I’m fine with the idea that reason doesn’t underlie everything— I may have my reasons for calling myself an atheist, but I didn’t reason my way into liking chocolate or disliking eggplant. That is not to say there aren’t underlying physical causes as to why I like or dislike something, but I don’t try to argue people into understanding or sharing my reasons for liking chocolate or disliking eggplant, I just do. They are non-rational preferences.
That’s why, after participating in debates like this and this, I am left mystified as to why many religious apologists feel the need to engage in pseudo-science and pseudo-reason in a vain attempt to shore up what is, at its core, simply a statement of faith— completely non-rational and unfalsifiable. In religion they find an ethical meta-framework, a culture, a comfort— in short, a flavor they like. But then, rather than let it stand on its own as a respectable preference, they feel they must actively begin to act like logicians and scientists and reason other people into agreeing with them.
I base my life on the idea that everything is open to question (including the proposition that everything is open to question!) This gives me the freedom both to hold beliefs I have found valuable, and discard beliefs that no longer have value. In this regard, I have found that experience, reason, and science are excellent tools in deciding what to keep and what to discard. But is it fundamentally logical that I think this way? Perhaps it has some evolutionary survival value, but that really doesn’t matter much to me as an individual— I really just like to think this way. It gives me peace and happiness to think this way. But don’t call it faith— “faith” as it is commonly used implies the willingness to hold some beliefs unconditionally. I do have beliefs, but my beliefs are provisional.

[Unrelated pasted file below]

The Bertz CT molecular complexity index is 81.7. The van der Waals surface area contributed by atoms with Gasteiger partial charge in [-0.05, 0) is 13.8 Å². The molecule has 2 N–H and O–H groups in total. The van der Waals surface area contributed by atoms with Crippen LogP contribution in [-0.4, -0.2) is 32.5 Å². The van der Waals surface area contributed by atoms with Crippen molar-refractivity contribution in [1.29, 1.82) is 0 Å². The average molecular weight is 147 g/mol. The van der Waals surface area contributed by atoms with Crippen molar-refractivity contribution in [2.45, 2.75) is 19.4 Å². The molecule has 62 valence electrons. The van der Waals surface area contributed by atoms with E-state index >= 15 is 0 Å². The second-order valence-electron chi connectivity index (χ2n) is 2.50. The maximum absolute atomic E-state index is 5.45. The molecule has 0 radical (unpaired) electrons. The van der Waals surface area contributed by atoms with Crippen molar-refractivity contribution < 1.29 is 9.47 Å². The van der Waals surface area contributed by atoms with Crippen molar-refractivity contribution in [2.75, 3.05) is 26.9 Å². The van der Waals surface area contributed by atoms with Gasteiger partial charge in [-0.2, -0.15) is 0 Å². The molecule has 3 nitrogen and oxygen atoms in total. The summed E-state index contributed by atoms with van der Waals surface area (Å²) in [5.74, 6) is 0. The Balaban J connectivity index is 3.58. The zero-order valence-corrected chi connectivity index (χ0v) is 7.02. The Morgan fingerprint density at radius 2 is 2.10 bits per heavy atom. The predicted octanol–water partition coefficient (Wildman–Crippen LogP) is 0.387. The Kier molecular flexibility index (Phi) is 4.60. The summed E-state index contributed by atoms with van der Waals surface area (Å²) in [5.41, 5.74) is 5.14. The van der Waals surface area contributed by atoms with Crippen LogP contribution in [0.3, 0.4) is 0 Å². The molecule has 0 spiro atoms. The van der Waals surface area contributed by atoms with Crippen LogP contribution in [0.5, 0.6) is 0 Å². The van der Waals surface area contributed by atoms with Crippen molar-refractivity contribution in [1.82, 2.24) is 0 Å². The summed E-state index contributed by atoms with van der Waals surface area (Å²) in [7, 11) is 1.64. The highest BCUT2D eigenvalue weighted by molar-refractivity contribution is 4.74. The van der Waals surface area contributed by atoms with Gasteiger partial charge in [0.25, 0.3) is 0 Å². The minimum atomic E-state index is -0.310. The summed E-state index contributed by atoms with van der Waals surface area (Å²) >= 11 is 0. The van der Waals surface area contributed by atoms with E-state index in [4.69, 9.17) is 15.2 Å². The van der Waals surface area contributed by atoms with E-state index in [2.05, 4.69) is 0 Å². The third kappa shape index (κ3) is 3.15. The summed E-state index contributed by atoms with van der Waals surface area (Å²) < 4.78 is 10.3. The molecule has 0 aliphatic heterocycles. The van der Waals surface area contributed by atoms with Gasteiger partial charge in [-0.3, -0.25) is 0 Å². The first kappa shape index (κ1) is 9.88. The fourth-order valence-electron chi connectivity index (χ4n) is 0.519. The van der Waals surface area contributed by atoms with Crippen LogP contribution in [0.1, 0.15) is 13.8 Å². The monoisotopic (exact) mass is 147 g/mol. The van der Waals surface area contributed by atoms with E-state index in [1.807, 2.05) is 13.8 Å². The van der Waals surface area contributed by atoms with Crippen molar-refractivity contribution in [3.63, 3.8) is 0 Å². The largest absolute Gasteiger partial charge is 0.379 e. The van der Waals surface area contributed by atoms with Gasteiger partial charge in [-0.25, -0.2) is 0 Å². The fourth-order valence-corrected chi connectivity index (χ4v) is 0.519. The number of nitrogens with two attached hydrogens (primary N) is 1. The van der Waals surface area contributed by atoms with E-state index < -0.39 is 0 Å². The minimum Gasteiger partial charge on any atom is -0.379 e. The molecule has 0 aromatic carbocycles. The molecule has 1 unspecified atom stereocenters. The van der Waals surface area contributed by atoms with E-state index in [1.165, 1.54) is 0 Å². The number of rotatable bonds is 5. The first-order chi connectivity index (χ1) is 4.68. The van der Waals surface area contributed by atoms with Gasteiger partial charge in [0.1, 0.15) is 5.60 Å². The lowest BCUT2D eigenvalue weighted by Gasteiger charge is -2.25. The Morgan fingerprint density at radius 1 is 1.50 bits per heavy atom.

But for the faithful, reason and science are not very good tools for finding support. Throughout history we see that to the degree that free inquiry has flourished, religion has become marginalized and the church as a social institution has been diminished. To survive, religion has continually adapted, and one major survival tactic has been to try to assimilate reason and science as it has assimilated so many other heathen institutions. But while this works to some degree when it comes to assimilating other religions, it ultimately backfires for science and reason, because religion is not based on science or reason, but on non-rational preference.
So my modest proposal is that believers, particularly those who hold to some form of presuppositionalism, finally come clean and publicly declare that they believe for no reason at all, and that they will henceforth no longer attempt to use reason, science, or anything that looks like them to back their claims. It is time for them to proudly assert that their claims not only need no backing: their claims, their articles of faith are axiomatic, and no evidence or argument can ever refute— or support— them. They just are.
Believers, accept your inner fideist and come out of the closet!
I’ll still share my chocolate with you.
Update: T-shirt of the design Circular Reasoning now available.